3 construction of a new student center at that location. Further data collection at this site will allow us to make recommendations regarding the inclusion of wind turbines on a new structure. The new student center would be an excellent location for the generation of wind power, publicly displaying the commitment of both Northwestern and its students to renewable energy. RESULTS/OUTCOMES: The measurements taken during Phase One of this study allowed our team to draw general conclusions about relative wind exposure on various roofs, and to determine the best location for wind power on each rooftop. The four rooftops that we surveyed are shown below and marked by a red star. *Tech pictured without B-Wing in-fill. Our measurements were taken on this in-fill. Average and maximum wind speeds for each location were averaged over the 6-8 sampling periods, and compared to evaluate the most viable section of each rooftop for wind power generation. The location with the highest mean average speed was chosen as the preferred location for each roof. The values for the best location on each roof can be found in Table 1 below. Average Wind Speed (m/s) Max Wind Speed (m/s) Tech SPAC Jacobs Center Norris Table 1: Average and maximum wind speeds for the best locations on each rooftop, presented as an average over the course of the study.

4 These results reflect our team s general experience in recording data on these roofs. Tech typically had the greatest wind speeds, followed by SPAC, and both the Jacobs Center and Norris received significantly less wind at the locations tested. There are a few potential reasons for this. First, the section of the Norris roof that was sampled was surrounded by a railing that extended approximately one meter above the level of the rooftop. This likely obstructed the wind at our measurement height (1.5 meters). Additionally, Norris and the Jacobs Center have sections of roof that are higher than the level on which we were able to measure. Therefore, walls blocked wind from at least one direction in each case. In contrast, the measurements taken on Tech and SPAC were not obstructed on any sides. Based on this information, we chose an ideal location to place our first permanent anemometer on SPAC. We also determined that a second anemometer should be installed on Tech, based on consistent and relatively high wind speeds. Lastly, we are exploring the possibility of installing the third anemometer on the highest roof of Norris, which we did not have access to during our initial study. On this roof, the wind would be less obstructed and may display significantly greater wind speeds than those gathered in Phase 1. The completion of Phase Two of this study will include an assessment of seasonal and diurnal wind speed variations on all three roofs. This information will then be used to calculate a realistic value for energy generation and payback times for various potential turbine systems. While this study has served as an excellent opportunity for our team members to learn about wind data collection and analysis, it has also allowed us to share our knowledge about wind power with the greater Northwestern community. During Earth week, CEP passed out pinwheels with facts about wind turbines to educate students and faculty about wind power generation and to promote awareness of our study on campus. CEP has also teamed up with a summer SESP course to encourage learning about wind power as a renewable energy source. We shared our data from the Phase One surveys with the course instructors and are acting as advisers on wind data collection and analysis during this upcoming summer. Lastly, with our Phase One data, we are exploring the possibility of developing an on-campus wind map using GIS software. This map could then be used as an educational tool at Northwestern. CEP will continue to gather wind data as we strive to promote wind power as a renewable energy source for Northwestern University through wind studies and campus outreach.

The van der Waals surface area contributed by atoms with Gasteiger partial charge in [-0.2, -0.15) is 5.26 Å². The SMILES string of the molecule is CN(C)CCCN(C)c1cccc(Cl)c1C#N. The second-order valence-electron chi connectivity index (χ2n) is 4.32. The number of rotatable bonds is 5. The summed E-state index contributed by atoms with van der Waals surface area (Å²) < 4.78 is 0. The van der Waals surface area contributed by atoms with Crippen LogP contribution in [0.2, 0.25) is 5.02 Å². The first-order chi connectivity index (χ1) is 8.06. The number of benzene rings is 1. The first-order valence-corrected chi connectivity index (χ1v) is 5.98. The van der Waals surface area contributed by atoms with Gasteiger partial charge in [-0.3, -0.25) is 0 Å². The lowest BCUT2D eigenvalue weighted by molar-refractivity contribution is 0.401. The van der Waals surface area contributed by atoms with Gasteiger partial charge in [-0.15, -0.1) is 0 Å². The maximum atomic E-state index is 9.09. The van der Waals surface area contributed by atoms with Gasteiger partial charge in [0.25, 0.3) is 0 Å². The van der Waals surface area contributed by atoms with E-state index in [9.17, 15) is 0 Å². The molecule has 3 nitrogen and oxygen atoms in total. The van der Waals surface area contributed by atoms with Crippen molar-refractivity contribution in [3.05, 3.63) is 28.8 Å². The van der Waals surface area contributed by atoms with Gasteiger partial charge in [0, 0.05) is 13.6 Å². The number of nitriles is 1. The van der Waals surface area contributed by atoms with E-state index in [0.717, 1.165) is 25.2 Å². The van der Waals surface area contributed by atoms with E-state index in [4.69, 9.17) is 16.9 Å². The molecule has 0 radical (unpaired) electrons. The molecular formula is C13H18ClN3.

5 Appendix 1: ISEN Grant Budget Grant Received-Fall 2012 $2,000 Anemometers ($897) Year 1 Expenses (Fall 2012-Spring Pinwheels ($37) 2013) Mounting Supplies ($99) Current Funds $967 Year 2 Expenses (Summer Spring 2014) 2x Weather Stations ($250) 2x Mounting Supplies ($200)